Machines of Murder The gatling gun, and other civil war weapons

Changing Times

Sad as it is, war is essential to new technology. Out of a desperation to get the upper hand, we turn to inventions to carry us through battles. The Civil War is a great example of such a time, where both the Union and Confederacy quickly moved to gain the advantage. The result: weapons that would change the face of war as we knew it.

One of the deadliest guns of the Civil War, and perhaps of any war, was the Gatling gun. This weapon of destruction was invented by Richard J. Gatling during the Civil War, and was extremely useful due to it requiring a reload much less frequently. The gun was also very effective from long ranges, and could even be outfitted onto boats.

After being created by Richard J. Gatling, he sold to the Union, who bought just a few initially. However, Gatling was also a Confederate sympathizer, and was a part of a group called the American Knights, which supported Confederates. As a result, he also offered the South a chance to buy the product.

However, the product was never adopted by either the Union or Confederacy. The Union only purchased a few of the guns, and General Custer famously decided not to use them in the battle commonly called "Custer's Last Stand." This was mostly due to the inability to carry the gun around, making it hard to transport quickly. The gun was eventually phased out by the handheld machine gun.

The gun was manufactured in two different models, the .58 caliber and the .3 caliber. Both models shot insanely quickly for the time period, as the .58 could shoot 350 rounds a minute, and the .3 a whopping 400 rounds per minute.

The Gatling gun required hand cranking, and was on wheels so it could be moved short distances fairly quickly (although this wasn't enough; see above). It was very heavy, but could shoot for a while without a reload being necessary.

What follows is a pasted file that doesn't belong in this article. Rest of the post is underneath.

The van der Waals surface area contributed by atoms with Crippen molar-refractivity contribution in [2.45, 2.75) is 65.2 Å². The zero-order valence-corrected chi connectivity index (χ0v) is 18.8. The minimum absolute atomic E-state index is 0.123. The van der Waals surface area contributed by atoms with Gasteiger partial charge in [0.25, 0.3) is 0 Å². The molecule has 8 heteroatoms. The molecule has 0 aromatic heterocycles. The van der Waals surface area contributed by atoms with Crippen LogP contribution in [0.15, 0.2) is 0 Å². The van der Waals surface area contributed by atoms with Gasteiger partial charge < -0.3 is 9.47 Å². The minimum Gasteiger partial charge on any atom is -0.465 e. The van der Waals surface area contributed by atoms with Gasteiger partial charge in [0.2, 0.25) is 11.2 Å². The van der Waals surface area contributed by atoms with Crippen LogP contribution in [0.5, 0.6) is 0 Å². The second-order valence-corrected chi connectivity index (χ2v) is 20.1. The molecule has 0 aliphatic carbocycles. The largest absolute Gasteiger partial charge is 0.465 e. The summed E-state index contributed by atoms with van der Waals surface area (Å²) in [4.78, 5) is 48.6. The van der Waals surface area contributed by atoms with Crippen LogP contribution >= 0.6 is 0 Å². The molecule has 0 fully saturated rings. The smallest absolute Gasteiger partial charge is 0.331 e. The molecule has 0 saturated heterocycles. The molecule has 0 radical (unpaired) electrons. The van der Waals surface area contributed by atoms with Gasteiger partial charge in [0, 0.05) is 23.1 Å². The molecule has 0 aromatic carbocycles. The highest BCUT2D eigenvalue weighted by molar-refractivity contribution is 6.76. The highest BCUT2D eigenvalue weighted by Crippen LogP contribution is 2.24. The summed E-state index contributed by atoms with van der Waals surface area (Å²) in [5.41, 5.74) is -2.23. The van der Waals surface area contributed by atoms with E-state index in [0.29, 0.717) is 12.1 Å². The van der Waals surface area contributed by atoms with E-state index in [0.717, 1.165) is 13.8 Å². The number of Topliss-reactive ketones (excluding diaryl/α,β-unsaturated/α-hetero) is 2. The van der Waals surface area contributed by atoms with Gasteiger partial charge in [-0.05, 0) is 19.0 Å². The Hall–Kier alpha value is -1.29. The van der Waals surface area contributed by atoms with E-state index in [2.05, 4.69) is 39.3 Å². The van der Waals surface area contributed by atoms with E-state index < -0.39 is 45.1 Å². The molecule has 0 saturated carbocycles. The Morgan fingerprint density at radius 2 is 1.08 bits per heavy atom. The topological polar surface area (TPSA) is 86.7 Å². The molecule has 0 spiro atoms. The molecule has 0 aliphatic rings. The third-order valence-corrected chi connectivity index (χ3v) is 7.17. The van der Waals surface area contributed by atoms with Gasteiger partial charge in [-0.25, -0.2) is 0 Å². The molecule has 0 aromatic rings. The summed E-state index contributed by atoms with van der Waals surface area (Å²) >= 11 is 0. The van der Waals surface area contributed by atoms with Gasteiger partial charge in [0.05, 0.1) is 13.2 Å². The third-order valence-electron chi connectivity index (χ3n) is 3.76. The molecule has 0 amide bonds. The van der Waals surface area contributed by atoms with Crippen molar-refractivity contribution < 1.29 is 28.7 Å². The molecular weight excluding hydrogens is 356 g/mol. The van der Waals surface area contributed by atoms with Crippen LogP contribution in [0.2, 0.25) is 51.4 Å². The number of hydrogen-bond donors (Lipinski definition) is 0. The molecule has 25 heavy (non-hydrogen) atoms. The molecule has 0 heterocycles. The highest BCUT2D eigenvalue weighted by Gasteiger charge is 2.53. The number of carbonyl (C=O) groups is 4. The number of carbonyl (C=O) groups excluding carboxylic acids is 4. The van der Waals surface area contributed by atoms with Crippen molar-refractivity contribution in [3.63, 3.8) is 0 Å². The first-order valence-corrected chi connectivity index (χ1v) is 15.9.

While the Gatling gun remains one of the most infamous Civil War weapons, there were many other incredible "machines of murder" which played a huge part in many battles. Many of their qualities can even be seen in guns today. Below you can find more examples of the devices used to achieve what would eventually be a Union victory.

Left: Modern Reproduction of Springfield Model 1861. Top right: View of hammer up close. Bottom right: Springfield today.

The Springfield Model 1861

The Springfield Model 1861 was an amazing new weapon for the Civil War, which completely changed guns forever, including today. The Springfield was the main weapon of the Civil War, as approximately one million of them were produced. Both the Union and the Confederacy handed them out to soldiers, since they were easy for inexperienced shooters to use accurately.

They were easy for inexperienced shooters to use

The Springfield Model 1861 was .58 caliber, and had a range of around 850 feet. For an even deadlier effect, bayonets would often be attached to these guns, and soldiers could stab their enemies with this attachment. The guns were manufactured in the Springfield Armory, and cost $20 each, just over $500 in today's money.

LeMat Revolver

The LeMat revolver was a major leap forward in handguns. This weapon was the most lethal handgun of the time. They could hold 50% more ammo than the traditional handgun in use before the LeMat, and even had two firing modes, a normal revolver mode as well as a shotgun mode, which fired shotgun rounds. As a result, this gun was know for how deadly it was.

The LeMat was primarily used by the Confederates, and around 2900 of them were produced. The gun's main users were riding soldiers, who fired the LeMat as they rode.


Overall, the Civil War ended up creating a multitude of advanced weapons for the time period. Many features of these weapons even have an impact on the guns of today. While they were used for war and death, they were revolutionary nonetheless, and we owe it to the Civil War for these machines of murder.

Thank You

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